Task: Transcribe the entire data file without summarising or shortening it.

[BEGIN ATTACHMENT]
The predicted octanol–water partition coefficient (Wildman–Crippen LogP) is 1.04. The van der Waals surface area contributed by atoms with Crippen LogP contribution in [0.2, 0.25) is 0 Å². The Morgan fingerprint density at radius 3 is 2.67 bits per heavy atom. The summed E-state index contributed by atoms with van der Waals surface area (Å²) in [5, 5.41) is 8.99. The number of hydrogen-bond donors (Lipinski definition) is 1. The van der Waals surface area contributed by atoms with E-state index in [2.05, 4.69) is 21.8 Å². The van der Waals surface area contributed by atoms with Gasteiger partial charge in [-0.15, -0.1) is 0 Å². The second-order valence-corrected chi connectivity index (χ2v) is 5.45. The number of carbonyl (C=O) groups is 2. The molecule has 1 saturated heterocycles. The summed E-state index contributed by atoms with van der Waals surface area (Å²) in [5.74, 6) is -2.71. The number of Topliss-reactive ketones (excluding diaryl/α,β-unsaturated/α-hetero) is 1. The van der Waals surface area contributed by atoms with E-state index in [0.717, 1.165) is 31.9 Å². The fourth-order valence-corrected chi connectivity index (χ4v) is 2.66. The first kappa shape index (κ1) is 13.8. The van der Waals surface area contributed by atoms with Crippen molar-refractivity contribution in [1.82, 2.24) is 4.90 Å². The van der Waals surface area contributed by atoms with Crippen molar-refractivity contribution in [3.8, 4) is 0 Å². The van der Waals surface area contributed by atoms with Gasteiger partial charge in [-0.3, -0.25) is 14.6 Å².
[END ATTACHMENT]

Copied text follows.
The predicted octanol–water partition coefficient (Wildman–Crippen LogP) is 1.04. The van der Waals surface area contributed by atoms with Crippen LogP contribution in [0.2, 0.25) is 0 Å². The Morgan fingerprint density at radius 3 is 2.67 bits per heavy atom. The summed E-state index contributed by atoms with van der Waals surface area (Å²) in [5, 5.41) is 8.99. The number of hydrogen-bond donors (Lipinski definition) is 1. The van der Waals surface area contributed by atoms with E-state index in [2.05, 4.69) is 21.8 Å². The van der Waals surface area contributed by atoms with Gasteiger partial charge in [-0.15, -0.1) is 0 Å². The second-order valence-corrected chi connectivity index (χ2v) is 5.45. The number of carbonyl (C=O) groups is 2. The molecule has 1 saturated heterocycles. The summed E-state index contributed by atoms with van der Waals surface area (Å²) in [5.74, 6) is -2.71. The number of Topliss-reactive ketones (excluding diaryl/α,β-unsaturated/α-hetero) is 1. The van der Waals surface area contributed by atoms with E-state index in [0.717, 1.165) is 31.9 Å². The fourth-order valence-corrected chi connectivity index (χ4v) is 2.66. The first kappa shape index (κ1) is 13.8. The van der Waals surface area contributed by atoms with Crippen molar-refractivity contribution in [1.82, 2.24) is 4.90 Å². The van der Waals surface area contributed by atoms with Crippen molar-refractivity contribution in [3.8, 4) is 0 Å². The van der Waals surface area contributed by atoms with Gasteiger partial charge in [-0.3, -0.25) is 14.6 Å².